Libyan rebels are dismissing claims that they have held talks with aides to leader Moammar Gadhafi, as fighters have made recent gains in their push to oust his government from power.
The head of the rebel Transitional National Council, Mustafa Abdel Jalil, said Tuesday there have been no direct or indirect talks with Gadhafi's representatives, and that such talks are "unthinkable" unless the Libyan leader steps down.
Western news reports had said Gadhafi's aides met earlier this week with Libyan rebels and U.N. Libya envoy Abdul Ilah al-Khatib at a hotel on the Tunisian island of Djerba.
Daniel Serwer, Johns Hopkins School of Advanced International Studies, spoke with Susan Yackee about possible "post-Gadhafi" scenarios in Libya:
In Washington Tuesday, U.S. officials said Gadhafi's days are "numbered," as rebels capture key towns to the south and west of the capital, Tripoli.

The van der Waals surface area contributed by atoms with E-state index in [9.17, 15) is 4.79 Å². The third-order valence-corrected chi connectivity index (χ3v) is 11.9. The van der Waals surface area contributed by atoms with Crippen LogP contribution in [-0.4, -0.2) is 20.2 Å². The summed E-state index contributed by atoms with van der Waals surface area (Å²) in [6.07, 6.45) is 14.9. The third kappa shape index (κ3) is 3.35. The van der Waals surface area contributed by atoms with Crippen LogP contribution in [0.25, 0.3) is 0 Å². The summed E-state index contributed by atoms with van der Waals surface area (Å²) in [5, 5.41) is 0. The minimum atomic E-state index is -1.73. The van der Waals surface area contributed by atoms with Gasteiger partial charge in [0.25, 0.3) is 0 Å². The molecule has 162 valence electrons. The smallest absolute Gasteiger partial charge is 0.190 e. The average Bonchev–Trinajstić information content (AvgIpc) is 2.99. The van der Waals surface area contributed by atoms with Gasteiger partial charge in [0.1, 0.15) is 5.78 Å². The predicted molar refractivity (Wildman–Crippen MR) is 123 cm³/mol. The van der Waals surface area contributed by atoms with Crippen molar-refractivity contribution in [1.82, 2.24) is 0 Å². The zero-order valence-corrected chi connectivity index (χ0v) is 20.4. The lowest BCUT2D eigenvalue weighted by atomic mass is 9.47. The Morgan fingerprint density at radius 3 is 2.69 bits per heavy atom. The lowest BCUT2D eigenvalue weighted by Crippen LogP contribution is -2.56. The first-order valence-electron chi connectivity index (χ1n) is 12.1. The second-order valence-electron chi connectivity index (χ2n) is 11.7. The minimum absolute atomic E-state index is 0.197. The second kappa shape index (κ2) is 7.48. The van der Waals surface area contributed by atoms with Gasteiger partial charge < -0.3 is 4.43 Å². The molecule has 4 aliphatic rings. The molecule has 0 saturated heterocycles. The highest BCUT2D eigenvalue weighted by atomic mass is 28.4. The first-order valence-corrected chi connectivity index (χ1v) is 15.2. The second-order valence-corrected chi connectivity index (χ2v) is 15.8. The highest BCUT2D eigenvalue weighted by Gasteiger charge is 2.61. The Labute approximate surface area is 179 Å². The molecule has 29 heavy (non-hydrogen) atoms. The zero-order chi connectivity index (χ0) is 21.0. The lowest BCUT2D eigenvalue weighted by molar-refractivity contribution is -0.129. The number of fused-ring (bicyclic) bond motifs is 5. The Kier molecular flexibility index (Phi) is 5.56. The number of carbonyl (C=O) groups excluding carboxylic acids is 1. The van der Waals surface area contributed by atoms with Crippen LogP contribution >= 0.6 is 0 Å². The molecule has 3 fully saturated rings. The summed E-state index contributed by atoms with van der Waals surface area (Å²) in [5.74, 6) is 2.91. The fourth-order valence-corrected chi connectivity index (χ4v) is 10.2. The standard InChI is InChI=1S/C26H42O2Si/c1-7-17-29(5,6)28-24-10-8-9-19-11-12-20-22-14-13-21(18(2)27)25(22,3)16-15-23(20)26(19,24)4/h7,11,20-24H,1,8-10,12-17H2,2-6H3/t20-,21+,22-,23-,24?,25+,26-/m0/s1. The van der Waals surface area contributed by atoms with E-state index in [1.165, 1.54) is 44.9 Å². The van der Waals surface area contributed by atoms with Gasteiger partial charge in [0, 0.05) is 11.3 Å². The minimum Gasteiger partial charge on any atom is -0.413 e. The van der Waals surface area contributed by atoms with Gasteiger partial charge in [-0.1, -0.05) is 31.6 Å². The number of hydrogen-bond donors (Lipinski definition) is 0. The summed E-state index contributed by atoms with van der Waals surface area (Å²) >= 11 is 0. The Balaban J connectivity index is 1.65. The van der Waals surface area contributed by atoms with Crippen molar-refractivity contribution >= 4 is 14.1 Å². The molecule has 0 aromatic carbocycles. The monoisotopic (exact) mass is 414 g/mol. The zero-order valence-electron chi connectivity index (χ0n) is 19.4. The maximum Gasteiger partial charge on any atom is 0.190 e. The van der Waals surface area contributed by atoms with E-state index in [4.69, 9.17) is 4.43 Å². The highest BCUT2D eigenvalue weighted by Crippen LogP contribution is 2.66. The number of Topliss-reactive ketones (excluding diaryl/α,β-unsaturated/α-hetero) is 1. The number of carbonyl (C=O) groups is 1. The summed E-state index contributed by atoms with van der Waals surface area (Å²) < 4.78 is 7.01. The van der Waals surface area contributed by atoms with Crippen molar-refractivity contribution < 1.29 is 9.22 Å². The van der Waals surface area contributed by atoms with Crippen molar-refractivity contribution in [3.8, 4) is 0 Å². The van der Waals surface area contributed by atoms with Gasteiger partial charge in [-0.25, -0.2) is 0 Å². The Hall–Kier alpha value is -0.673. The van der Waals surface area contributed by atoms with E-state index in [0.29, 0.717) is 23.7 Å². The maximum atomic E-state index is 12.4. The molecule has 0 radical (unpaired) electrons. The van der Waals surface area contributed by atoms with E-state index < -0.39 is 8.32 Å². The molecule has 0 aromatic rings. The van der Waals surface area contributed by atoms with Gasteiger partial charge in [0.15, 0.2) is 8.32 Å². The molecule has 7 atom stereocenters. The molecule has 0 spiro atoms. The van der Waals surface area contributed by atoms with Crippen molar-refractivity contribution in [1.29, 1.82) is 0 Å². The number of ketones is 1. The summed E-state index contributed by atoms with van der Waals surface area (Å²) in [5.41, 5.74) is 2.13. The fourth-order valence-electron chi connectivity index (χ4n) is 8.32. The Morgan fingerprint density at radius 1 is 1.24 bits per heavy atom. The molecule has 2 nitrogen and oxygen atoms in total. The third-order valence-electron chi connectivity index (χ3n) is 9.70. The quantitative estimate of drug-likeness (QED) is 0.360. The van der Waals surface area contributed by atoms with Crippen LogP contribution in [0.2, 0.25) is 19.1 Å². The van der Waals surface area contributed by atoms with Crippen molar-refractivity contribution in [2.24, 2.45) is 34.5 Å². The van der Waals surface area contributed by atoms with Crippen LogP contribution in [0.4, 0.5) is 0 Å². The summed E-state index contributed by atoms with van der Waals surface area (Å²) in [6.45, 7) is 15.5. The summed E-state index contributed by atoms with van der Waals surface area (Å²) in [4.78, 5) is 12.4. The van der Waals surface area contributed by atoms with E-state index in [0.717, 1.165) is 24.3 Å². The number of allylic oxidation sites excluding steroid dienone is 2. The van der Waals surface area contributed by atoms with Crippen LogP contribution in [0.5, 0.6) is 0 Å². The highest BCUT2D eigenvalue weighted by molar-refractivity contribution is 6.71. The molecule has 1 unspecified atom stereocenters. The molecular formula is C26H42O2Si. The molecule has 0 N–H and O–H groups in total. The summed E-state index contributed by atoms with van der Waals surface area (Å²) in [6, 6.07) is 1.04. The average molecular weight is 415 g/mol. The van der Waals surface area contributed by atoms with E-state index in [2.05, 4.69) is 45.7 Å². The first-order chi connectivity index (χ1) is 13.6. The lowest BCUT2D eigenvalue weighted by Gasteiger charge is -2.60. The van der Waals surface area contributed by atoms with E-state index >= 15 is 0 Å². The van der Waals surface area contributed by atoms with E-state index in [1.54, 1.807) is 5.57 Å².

The rebels say they control most of Zawiya, a strategic town 50 kilometers west of Gadhafi's power base in Tripoli. Libyan officials deny the rebels have taken control of that town.
Rebel fighters entered Zawiya last week in their closest approach to the capital since the early weeks of the uprising.
Rebel officials say their fighters also captured the towns of Surman, 60 kilometers west of Tripoli, and Gharyan, 80 kilometers south of Tripoli. Those claims could not be independently verified. Control of Zawiya, Surman and Gharyan would allow the rebels to cut off Tripoli from a key highway to the south and another leading west to Tunisia.
In an audio message broadcast on Libyan state television Monday, Mr. Gadhafi urged his people to fight to "liberate Libya" from rebels who began their uprising in February to end his 42-year rule. He called the rebels "traitors" and denounced NATO as a "colonizer" for staging airstrikes in support of the uprising.